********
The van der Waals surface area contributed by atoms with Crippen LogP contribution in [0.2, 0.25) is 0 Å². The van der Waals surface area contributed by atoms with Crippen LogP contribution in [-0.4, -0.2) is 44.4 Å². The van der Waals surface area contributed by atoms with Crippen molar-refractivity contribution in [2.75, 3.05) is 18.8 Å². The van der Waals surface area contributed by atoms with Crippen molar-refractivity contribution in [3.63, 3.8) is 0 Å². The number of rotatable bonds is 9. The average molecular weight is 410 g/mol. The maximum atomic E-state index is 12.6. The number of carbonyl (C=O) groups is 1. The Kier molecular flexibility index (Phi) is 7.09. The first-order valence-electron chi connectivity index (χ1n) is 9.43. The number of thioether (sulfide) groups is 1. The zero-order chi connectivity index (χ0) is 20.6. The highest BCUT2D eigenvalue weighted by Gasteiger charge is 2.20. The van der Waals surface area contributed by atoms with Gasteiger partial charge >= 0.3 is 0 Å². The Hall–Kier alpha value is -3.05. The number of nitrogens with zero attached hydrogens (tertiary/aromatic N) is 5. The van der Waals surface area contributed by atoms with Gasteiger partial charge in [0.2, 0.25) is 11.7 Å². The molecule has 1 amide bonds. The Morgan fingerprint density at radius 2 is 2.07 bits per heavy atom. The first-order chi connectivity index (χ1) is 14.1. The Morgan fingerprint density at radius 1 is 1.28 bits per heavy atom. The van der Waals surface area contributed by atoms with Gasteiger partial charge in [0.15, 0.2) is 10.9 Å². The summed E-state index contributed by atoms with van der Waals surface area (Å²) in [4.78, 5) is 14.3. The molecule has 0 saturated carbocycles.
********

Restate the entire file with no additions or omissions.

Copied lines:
The van der Waals surface area contributed by atoms with Crippen LogP contribution in [0.2, 0.25) is 0 Å². The van der Waals surface area contributed by atoms with Crippen LogP contribution in [-0.4, -0.2) is 44.4 Å². The van der Waals surface area contributed by atoms with Crippen molar-refractivity contribution in [2.75, 3.05) is 18.8 Å². The van der Waals surface area contributed by atoms with Crippen molar-refractivity contribution in [3.63, 3.8) is 0 Å². The number of rotatable bonds is 9. The average molecular weight is 410 g/mol. The maximum atomic E-state index is 12.6. The number of carbonyl (C=O) groups is 1. The Kier molecular flexibility index (Phi) is 7.09. The first-order valence-electron chi connectivity index (χ1n) is 9.43. The number of thioether (sulfide) groups is 1. The zero-order chi connectivity index (χ0) is 20.6. The highest BCUT2D eigenvalue weighted by Gasteiger charge is 2.20. The van der Waals surface area contributed by atoms with Gasteiger partial charge >= 0.3 is 0 Å². The Hall–Kier alpha value is -3.05. The number of nitrogens with zero attached hydrogens (tertiary/aromatic N) is 5. The van der Waals surface area contributed by atoms with Gasteiger partial charge in [0.2, 0.25) is 11.7 Å². The molecule has 1 amide bonds. The Morgan fingerprint density at radius 2 is 2.07 bits per heavy atom. The first-order chi connectivity index (χ1) is 14.1. The Morgan fingerprint density at radius 1 is 1.28 bits per heavy atom. The van der Waals surface area contributed by atoms with Gasteiger partial charge in [0.15, 0.2) is 10.9 Å². The summed E-state index contributed by atoms with van der Waals surface area (Å²) in [4.78, 5) is 14.3. The molecule has 0 saturated carbocycles.